Valencia-based Zeleros is already working closely with fellow hyperloop developers such as Hardt from the Netherlands, Transpod from Canada and Hyper Poland.
In December, Hardt – another of Europe’s cutting-edge hyperloop developers - announced the go-ahead for the creation of a unique hyperloop test centre at Groningen in the Netherlands.
The European Hyperloop Center (EHC) will be Europe’s first facility to test hyperloop at high speeds and will be open to hyperloop developers from all over the world. Construction will start in 2020 and is expected to be completed in 2022.
The EHC will consist of a 3km test track, making it the first facility in Europe to trial this revolutionary transport system at high speeds. Tests conducted at the EHC will finally determine whether the hyperloop is a realistic alternative to short-haul flights.
Hardt aims to accelerate the development of the technology by involving as many parties as possible with specific knowledge. Initial partners include Royal BAM Group, Tata Steel Europe and Royal IHC.
The open, knowledge-sharing ecosystem which encourages collaboration between multiple private and public partners is very important,” said Tim Houter, Hardt CEO. “Implementing a project of this magnitude is not something that anyone can tackle alone. There is a wealth of knowledge and passion within Europe. With the EHC, we bring all this together to develop a single European system.”
The European Commission is acutely aware of the need to move quickly both to develop appropriate regulations to support the technology, and ensure that Europe reaps the commercial and economic benefits of this new hyperloop industry.
In 2019, the EU made financial support available for cooperation in hyperloop research and development for the first time.
Speaking off the record, a Commission source said: “An informal coordination group has been set up on hyperloop involving promoters, interested member states and EU institutions. In 2020 we will deepen our support for hyperloop development and study the best regulatory approach to support testing and deployment in Europe.”
The Commission added that 16 member states have so far expressed their interest and exchanged information on hyperloop development initiatives.
In the US, the company widely regarded as leading the charge is Los Angeles-based Virgin Hyperloop One (VHO) – which also feels the tide is turning in its favour. “We are encouraged by the support we are seeing at the local and federal level around the world to support hyperloop certification based on the fundamentals of safe operating that are already standard practice,” said VHO project manager Sarah Lawson.
Last year, the hyperloop concept received support from the US government when secretary of transportation Elaine Chao created the Non-Traditional and Emerging Transportation Technology (NETT) Council.
Its role is to explore the regulation and permissions around hyperloop technology to help drive the development of hyperloop projects in the US.Supporters described the Council as an important step forward in recognising hyperloop as a new transportation mode that does not fit neatly into a regulatory structure that is over 100 years old.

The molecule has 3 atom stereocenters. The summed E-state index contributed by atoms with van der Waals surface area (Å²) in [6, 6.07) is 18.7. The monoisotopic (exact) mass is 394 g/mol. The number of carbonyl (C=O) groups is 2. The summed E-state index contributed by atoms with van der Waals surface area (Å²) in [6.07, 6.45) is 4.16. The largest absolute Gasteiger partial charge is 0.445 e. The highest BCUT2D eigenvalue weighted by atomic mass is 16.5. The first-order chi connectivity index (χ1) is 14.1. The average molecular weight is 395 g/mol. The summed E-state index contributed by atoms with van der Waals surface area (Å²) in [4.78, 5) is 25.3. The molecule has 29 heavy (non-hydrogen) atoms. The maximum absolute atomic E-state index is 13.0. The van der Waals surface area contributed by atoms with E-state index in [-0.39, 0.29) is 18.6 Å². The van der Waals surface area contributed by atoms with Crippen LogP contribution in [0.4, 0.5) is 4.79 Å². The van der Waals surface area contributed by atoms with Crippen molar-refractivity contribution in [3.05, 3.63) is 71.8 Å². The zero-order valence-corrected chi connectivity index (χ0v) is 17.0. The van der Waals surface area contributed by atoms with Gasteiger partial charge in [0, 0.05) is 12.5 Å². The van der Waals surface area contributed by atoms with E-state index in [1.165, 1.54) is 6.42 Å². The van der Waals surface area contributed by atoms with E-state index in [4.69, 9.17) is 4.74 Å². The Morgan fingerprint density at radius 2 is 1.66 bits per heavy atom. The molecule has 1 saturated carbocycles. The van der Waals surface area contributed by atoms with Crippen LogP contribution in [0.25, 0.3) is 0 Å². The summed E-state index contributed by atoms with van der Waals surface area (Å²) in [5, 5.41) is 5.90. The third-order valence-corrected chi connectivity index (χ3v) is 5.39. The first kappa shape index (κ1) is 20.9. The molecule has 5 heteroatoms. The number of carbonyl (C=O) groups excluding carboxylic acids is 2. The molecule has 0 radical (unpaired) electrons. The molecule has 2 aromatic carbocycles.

In the Middle East, VHO is working with Saudi Arabia’s Economic City Authority on a study to build the world’s longest test and certification hyperloop track, as well as a research and development centre and hyperloop manufacturing facility.
In India, the independent Consultative Group on Future Transportation (CGFT) has been set up to explore the regulatory path for hyperloop. In the same country last August the government of Maharashtra started a public procurement process for what was claimed to be the world’s first public hyperloop project, designating it a public infrastructure project like a bridge or a road.
The Maharashtra authorities announced that a consortium of VHO and global ports owner DP World would be the preferred operator for “the first hyperloop transportation system in the world”.
Although they have since backtracked, saying that they want to see a hyperloop project completed successfully elsewhere before proceeding, they insist that it has not been scrapped. If built, the project will link central Pune to Mumbai in under 35 minutes, as opposed to the current 3.5 hours or more by road. Economists say it could create over 1.8 million direct and indirect jobs and $36 billion in economic benefit for Maharashtra.
Like its counterparts in Europe, VHO is convinced that hyperloop’s time is coming - and soon.
“As cities around the globe contend with the impact of climate change, we need solutions that are transformative and respond to the scale of the challenge,” Lawson said. “In the transportation industry alone, greenhouse gas emissions have more than doubled since 1970 and are expected to nearly double again in 2050 without a massive leap forward.”
She said that hyperloop will be able to carry more people than a subway, at airline speeds and with zero direct emissions: “Combining an ultra-efficient electric motor, magnetic levitation, and a low-drag environment, our system is five to 10 times more energy-efficient than an airplane and can go faster than high-speed rail using less energy.”
Lawson concluded: “The reality is that hyperloop will be the most energy-efficient form of mass transit in the world and up to 10 times more energy-efficient than flying.”